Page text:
In the current study, we examined the responses to 40 colored facial images of children aged 4 to 7 years, 16 of whom exhibited a repaired unilateral CL, in addition to 24 control images. We considered gaze patterns vis-a-vis 18 facial aesthetic ROIs that were hand-drawn post-hoc onto all stimuli images. Our investigation confirmed prior findings that observers in general are distracted away from the usually predominant ROI of the periorbital area towards areas considered as facial structural outliers. In fact, our data align remarkably well with data that we collected previously that compared the gaze patterns of observers with or without any personal history of facial deformity (loosely defined as “any type of notable facial blemish affecting themselves or someone they know closely in their lives”) responding to cleft and control images.15 In our prior work we found a 1.47 times relative increase in the FD% of the upper lip ROI in observers with any personal history of facial deformity compared with control observers. In the current report we show that parents of children with a repaired CL had a 1.71 times relative increase in FD% in the upper lip region of interest. We also measured here a 1.24 relative increase in FD% on the part of parents with respect to the nasal tip/nares/columella ROI, whereas in our prior study there was essentially no difference detected by adults with a less well-defined personal history of facial deformity.

Taken together, these findings suggest that parents of children with CL are particularly primed to identify subtle distortions about the lip and nose, more so than would the casual observer. This is consistent with the conclusion of Dindaroglu et al, who showed that orthodontists were more attracted to the perioral region of images of repaired CL than were laypeople.

Another aspect to consider is that facial appearance has been shown to exert a powerful influence over the instantaneous attribution of personality characteristics.18,19 While van Schijndel et al were unable to detect a significant difference in observer personality ratings for nine adult cleft images (raw versus digitally repaired),5 others have found a distinct detrimental effect of facial and dental deformity on character appraisal.20,21 In prior work, even natural aging changes of the face have been shown to be associated with a reduction in positively valenced character attributes.22 To our knowledge, there are no preceding investigations that consider the interplay between observers’ gaze pattern, personal history of the facial change in question, and social attribution. These parameters, and how they interrelate, are important considerations for the surgeon managing a child with a cleft. Both the expressed and the latent attitudes that may underlie a parent’s decision-making should be factored into any careful preoperative discussion. Although two-dimensional anthropometric evaluation of facial landmark symmetry, expert ratings, and patient self-reporting of outcomes provide meaningful information, a deeper understanding of observer perception of cleft faces promises a more nuanced approach to clinical care in the future. An ideal perspective for the cleft surgeon would be to see a child’s face simultaneously through both the eyes of an expert clinician and those of his/her parents, to facilitate a treatment plan that best incorporates those unique frames of reference.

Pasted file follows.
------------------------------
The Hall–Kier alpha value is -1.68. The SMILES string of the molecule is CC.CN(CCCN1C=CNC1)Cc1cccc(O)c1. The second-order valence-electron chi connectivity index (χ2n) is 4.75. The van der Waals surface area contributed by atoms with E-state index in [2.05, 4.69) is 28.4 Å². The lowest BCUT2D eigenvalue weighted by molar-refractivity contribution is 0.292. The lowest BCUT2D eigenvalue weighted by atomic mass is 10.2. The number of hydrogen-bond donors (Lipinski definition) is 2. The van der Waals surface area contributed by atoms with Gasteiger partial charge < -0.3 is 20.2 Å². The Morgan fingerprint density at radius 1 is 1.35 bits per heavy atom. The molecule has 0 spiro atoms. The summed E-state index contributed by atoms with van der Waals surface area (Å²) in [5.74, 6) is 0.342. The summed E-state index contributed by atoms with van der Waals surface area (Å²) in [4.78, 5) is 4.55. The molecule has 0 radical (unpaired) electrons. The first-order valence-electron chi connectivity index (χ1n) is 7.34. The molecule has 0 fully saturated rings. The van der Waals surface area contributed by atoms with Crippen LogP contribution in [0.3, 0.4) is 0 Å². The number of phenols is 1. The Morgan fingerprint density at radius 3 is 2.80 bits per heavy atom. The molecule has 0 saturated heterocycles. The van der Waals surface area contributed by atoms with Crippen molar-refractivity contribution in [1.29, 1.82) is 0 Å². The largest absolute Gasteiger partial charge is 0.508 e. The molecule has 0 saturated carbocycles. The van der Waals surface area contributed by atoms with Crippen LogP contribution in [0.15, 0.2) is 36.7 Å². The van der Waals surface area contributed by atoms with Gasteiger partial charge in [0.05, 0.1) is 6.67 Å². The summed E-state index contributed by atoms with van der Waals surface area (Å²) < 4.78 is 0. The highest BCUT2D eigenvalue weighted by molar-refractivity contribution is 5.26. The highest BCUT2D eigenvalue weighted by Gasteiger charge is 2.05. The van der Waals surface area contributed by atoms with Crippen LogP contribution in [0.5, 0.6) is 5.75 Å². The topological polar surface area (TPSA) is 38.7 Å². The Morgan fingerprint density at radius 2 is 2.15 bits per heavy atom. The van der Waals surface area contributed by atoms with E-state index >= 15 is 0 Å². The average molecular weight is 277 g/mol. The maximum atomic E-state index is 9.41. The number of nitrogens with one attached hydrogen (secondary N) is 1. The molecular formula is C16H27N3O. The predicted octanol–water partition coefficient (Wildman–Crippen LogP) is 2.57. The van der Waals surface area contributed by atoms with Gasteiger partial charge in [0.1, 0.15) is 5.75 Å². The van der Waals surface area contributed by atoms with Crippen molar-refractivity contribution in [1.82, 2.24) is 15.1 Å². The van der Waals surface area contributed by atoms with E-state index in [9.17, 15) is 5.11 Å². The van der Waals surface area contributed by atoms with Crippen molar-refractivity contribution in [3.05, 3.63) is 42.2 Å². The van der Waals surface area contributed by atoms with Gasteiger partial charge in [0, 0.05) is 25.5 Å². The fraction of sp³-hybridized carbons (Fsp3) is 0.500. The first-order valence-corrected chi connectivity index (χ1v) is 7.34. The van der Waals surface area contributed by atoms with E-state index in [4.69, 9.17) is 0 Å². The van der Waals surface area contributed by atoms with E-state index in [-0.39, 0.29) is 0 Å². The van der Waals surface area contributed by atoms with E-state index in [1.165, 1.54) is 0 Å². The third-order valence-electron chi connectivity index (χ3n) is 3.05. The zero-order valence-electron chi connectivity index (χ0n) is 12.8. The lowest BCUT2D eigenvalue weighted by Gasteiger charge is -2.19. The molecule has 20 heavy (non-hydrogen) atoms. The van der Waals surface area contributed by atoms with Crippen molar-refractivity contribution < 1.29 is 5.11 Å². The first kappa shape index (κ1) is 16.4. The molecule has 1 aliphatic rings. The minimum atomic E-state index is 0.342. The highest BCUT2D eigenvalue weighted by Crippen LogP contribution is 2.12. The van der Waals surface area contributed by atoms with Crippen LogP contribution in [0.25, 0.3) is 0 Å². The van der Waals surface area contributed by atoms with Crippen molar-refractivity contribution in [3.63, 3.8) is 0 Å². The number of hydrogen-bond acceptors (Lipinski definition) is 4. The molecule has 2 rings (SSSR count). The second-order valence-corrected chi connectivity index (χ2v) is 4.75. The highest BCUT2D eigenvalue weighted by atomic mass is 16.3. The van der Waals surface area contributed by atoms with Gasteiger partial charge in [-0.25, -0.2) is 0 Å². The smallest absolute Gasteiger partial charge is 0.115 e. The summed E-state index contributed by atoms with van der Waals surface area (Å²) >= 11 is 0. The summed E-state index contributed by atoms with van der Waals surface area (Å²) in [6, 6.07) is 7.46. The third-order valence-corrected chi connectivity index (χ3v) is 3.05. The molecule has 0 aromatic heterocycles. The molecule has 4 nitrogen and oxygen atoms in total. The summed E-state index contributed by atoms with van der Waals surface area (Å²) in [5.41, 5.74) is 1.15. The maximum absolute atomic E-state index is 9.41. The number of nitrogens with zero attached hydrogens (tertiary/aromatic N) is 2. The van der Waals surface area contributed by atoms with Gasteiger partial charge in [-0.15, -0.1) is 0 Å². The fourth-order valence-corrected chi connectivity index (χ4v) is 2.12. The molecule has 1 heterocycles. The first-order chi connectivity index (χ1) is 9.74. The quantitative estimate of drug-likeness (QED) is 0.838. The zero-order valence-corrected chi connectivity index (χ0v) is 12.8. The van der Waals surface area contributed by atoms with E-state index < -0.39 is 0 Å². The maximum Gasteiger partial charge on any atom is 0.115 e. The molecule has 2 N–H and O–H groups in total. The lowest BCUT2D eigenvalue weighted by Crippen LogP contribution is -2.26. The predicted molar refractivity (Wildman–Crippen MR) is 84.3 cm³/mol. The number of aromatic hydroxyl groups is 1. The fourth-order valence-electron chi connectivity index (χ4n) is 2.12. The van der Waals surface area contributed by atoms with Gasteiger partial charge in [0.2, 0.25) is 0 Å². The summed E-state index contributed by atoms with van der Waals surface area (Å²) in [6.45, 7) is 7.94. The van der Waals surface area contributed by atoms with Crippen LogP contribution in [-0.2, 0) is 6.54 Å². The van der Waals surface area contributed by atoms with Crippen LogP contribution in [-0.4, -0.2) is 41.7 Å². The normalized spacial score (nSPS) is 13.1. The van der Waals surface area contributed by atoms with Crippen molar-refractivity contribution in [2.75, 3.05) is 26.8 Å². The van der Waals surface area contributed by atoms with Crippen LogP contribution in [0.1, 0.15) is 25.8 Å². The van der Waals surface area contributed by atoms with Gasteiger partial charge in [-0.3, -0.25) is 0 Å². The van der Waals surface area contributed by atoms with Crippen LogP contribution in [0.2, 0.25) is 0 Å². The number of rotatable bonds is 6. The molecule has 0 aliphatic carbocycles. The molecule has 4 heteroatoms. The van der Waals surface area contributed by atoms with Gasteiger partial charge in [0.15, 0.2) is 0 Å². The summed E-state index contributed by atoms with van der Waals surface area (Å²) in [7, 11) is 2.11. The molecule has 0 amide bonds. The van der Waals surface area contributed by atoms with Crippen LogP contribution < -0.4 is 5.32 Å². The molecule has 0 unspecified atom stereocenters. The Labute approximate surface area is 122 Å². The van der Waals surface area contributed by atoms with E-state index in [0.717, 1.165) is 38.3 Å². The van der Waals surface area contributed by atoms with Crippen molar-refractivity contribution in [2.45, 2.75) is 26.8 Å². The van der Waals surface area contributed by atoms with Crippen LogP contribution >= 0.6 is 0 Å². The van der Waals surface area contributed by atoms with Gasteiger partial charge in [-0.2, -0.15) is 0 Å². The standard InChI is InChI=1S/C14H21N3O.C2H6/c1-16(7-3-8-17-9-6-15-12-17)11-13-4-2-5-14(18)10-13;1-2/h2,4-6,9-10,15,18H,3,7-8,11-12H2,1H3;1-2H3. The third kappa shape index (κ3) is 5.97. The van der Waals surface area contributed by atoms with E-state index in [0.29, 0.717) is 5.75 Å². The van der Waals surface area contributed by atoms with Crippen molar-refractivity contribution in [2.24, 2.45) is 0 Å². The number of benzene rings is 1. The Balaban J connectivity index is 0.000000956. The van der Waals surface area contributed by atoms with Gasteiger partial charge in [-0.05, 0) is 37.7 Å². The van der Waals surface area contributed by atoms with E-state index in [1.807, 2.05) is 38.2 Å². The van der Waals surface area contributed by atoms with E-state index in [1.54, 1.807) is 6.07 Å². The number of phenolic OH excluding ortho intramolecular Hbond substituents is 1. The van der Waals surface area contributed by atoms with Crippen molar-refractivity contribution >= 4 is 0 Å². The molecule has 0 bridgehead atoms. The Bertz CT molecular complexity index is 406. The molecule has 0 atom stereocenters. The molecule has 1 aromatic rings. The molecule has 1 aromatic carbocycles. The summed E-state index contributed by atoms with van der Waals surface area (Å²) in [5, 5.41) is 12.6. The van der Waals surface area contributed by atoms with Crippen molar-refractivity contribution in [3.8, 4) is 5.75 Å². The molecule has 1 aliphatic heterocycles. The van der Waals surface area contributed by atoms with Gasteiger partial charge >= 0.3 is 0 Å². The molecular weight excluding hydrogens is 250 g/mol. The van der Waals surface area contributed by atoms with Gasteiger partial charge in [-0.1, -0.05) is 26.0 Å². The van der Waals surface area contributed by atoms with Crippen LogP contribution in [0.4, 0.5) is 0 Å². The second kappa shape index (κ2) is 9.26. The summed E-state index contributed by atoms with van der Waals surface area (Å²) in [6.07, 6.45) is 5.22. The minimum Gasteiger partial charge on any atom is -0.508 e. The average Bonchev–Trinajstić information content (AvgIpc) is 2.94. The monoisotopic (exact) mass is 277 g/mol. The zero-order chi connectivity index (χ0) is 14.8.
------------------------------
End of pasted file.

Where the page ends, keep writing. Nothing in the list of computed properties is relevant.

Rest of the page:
This study used eye tracking methodology to compare the gaze patterns of naive observers to those of parents of children with repaired CL when viewing control and cleft-affected facial images. We show that the intimate familiarity of parents with the target cleft lesion subconsciously primes them, resulting in their heightened attraction during the early phase of visual processing to the affected areas of the face. These findings highlight the fact that observer background/profile can meaningfully influence the perception of a facial deformity. Awareness of this information may refine the level of communication between surgeon and parents of a child with a facial deformity.


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Copyright © 2023 The Authors. Published by Wolters Kluwer Health, Inc. on behalf of The American Society of Plastic Surgeons.